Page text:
Jun 20, 2016 | By Benedict

Three British designers have teamed up to build a sub-1kg titanium 3D printed bike frame. 3D printing company Mirada Pro, bicycle tubing specialist Reynolds Technology, and framebuilder Ted James all contributed their expertise to the frame, whose weight was reduced using topology optimization software.

Thought that additive manufacturing in sport was beginning to tire? Start backpedalling now, because three British design pioneers are gearing up to unveil one of the most forward-thinking bicycle components in recent years: a 3D printed titanium frame weighing just 999g. The specialists behind the frame are Mirada Pro, a Birmingham-based metal 3D printing specialist currently focusing its attentions on the cycling world; Reynolds Technology, a steel tubing business—also from Birmingham—which has been serving cyclists for over 120 years; and Ted James, a bike and BMX framebuilder based in Stroud, Gloucestershire. Together, the three parties have pooled their respective areas of expertise to create a topologically optimized frame that could accelerate the adoption of 3D printing in cycling.

Taken from design to manufacture in just eight weeks, the 3D printed frame truly is a sight to behold. But while the British designers aren’t exactly reinventing the wheel—3D printed bicycles have been popping up in all shapes and sizes recently—their collaborative effort promises to be one of the most serious contributions to the expanding arena (or should we say velodrome?) of additively manufactured cycles. The frame features customized titanium 3/2.5 tubing from Reynolds and 3D printed lugs, which make up the head tube, bottom bracket, dropouts and top/seat tube intersection, designed by Mirada Pro. The metal components were expertly welded by James, producing a frame with a torsional stiffness superior to that of an alloy frame.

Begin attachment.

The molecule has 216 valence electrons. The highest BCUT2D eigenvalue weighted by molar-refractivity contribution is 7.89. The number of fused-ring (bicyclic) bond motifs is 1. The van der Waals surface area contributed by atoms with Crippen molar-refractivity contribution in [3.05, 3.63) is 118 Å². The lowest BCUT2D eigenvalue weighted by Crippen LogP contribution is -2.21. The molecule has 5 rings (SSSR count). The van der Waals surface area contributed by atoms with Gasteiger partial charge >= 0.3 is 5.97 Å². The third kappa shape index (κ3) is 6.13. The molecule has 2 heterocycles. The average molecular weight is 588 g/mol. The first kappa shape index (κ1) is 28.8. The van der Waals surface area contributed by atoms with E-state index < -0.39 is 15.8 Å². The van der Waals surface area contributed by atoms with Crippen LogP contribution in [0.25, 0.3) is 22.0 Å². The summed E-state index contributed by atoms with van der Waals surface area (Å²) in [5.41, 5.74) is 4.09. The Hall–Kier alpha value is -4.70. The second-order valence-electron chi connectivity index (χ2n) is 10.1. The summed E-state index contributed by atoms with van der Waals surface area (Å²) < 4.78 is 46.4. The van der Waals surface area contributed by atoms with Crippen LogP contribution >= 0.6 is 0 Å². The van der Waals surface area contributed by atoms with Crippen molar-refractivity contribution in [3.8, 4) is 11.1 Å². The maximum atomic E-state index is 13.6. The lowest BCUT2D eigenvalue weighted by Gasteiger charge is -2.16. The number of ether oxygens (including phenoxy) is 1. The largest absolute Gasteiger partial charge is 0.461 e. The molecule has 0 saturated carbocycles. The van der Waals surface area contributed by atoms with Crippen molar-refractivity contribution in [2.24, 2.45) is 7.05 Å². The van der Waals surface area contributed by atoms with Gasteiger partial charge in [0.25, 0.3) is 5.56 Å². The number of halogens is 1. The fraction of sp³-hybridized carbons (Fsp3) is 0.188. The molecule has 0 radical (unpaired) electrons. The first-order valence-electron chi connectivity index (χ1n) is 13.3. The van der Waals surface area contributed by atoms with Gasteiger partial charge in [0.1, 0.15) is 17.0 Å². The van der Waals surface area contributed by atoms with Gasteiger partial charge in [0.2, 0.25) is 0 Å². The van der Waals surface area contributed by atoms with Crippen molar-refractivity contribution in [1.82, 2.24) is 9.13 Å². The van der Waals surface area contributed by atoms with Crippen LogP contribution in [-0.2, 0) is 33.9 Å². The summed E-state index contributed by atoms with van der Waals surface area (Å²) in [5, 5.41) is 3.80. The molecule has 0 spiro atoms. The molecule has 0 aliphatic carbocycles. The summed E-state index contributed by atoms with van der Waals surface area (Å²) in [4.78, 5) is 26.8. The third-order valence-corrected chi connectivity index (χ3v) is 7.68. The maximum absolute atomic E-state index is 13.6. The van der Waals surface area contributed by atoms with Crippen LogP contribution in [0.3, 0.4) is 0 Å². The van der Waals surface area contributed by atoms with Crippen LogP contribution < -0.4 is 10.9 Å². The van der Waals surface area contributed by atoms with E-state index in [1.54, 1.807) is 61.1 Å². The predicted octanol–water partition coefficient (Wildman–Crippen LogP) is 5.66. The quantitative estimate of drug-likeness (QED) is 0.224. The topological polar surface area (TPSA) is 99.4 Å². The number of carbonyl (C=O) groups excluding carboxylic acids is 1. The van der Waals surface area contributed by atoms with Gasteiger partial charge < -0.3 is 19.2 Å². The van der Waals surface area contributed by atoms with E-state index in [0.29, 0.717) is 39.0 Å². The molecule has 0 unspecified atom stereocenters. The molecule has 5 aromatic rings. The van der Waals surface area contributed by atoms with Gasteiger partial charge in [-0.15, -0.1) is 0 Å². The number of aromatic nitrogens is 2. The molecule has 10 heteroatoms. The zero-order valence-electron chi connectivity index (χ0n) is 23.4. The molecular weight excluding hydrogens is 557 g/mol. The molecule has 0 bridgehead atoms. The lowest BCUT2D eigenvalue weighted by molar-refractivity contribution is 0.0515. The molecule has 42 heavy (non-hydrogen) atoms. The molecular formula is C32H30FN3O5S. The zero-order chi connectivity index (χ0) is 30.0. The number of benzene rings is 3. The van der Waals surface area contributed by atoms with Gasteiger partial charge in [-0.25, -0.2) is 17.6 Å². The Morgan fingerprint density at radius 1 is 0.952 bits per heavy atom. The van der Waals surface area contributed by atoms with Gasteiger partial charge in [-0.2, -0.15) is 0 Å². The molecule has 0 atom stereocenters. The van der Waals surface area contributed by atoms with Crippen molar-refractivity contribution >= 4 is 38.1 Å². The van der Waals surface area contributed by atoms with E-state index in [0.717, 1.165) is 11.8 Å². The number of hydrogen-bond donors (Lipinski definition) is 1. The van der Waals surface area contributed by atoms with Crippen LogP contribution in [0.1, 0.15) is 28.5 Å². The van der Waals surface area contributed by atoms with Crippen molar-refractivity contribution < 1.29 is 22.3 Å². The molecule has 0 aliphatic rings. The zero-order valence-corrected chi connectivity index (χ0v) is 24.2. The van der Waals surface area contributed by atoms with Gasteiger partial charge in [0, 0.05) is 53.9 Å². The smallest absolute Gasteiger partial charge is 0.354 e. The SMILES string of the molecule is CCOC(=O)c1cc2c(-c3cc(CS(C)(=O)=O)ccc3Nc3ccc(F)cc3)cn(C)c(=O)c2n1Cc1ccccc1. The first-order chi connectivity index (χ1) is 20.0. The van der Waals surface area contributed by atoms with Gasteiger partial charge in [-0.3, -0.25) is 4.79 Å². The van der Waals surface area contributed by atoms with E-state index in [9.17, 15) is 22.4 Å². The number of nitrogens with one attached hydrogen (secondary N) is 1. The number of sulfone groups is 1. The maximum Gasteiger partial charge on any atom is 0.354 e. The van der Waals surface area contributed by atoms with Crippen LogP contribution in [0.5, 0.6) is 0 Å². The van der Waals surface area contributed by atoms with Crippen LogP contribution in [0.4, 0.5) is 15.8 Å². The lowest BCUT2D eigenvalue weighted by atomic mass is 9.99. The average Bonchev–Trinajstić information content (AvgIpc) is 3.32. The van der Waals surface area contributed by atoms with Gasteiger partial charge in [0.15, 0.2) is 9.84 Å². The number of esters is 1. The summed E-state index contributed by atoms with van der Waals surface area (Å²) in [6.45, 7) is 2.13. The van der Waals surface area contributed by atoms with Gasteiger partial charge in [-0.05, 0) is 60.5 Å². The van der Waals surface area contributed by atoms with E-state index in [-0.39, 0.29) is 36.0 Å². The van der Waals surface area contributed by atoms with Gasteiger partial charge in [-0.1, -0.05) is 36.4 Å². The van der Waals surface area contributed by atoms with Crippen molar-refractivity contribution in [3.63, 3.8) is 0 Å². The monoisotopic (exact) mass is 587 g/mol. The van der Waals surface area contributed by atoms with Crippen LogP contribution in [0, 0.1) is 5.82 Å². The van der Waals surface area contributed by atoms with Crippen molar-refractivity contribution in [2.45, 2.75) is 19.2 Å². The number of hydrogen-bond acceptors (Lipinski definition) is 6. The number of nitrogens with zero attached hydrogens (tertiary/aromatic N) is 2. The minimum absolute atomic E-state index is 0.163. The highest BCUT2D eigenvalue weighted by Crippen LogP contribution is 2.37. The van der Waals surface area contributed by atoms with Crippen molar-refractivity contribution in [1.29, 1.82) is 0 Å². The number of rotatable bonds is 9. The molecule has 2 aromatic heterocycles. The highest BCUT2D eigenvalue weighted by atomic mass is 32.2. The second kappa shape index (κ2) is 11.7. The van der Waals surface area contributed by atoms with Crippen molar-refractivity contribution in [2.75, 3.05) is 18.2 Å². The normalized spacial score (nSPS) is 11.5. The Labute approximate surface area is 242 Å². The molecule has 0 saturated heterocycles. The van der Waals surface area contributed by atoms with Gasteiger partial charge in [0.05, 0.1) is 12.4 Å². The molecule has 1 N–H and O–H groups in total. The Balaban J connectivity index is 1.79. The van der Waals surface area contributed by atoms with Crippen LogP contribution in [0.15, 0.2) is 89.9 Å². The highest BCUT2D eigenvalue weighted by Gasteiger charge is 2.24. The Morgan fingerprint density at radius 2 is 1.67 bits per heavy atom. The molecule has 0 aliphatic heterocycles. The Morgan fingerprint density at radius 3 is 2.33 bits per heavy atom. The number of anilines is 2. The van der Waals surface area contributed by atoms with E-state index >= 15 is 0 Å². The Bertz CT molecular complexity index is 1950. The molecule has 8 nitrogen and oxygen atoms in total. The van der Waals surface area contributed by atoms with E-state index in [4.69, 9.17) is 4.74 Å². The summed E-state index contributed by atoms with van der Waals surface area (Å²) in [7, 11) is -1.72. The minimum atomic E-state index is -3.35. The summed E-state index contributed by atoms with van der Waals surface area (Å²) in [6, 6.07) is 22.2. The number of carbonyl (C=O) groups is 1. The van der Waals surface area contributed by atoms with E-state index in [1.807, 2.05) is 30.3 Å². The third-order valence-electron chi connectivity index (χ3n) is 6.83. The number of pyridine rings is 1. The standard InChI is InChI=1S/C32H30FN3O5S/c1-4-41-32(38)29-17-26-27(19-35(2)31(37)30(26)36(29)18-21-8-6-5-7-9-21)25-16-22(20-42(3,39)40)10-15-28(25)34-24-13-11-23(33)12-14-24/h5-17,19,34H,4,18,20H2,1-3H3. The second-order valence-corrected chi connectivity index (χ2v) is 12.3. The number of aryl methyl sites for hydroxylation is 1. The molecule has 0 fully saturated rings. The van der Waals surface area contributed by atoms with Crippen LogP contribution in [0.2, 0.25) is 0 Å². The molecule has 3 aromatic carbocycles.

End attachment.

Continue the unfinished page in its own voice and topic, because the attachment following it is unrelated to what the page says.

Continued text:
A factor which contributed heavily to the frame’s sub-1kg weight was the use of topology optimization software. By inputting required load figures, Mirada Pro was able to configure its CAD software to work out which parts of the frame could use less material, producing a design with adequate strength while using the minimum amount of 6/4 titanium 3D printing powder. This reduction in material use not only made the frame lighter, but saved the designers money too, meaning that the one-off 3D printed frame could feasibly be taken into production in the future.

“The shapes have been dictated by one of our computer programs,” Mirada Pro product engineer Iain McEwan told Cyclist. We took the standard loads a frame needs to endure to pass an EN safety test, inputted that into the program and told it to produce shapes that could support those loads but using a minimum amount of material. In other words, if you had a solid block of titanium for the head tube, say, you could remove all this material and still be left with a piece that could support the forces involved.”

The 3D printed frame is yet to be turned into a complete bike and ridden on, but it has been sent off to an independent test lab where it will be put through its paces. Should the results show that the frame is fit for riding, the three designers could someday produce a 3D printed frame suitable for mass production. In the meantime, check out these 3D printed cycles from 3BEE, MX3D, and Bamboo Bicycle Club.



Posted in 3D Printing Application



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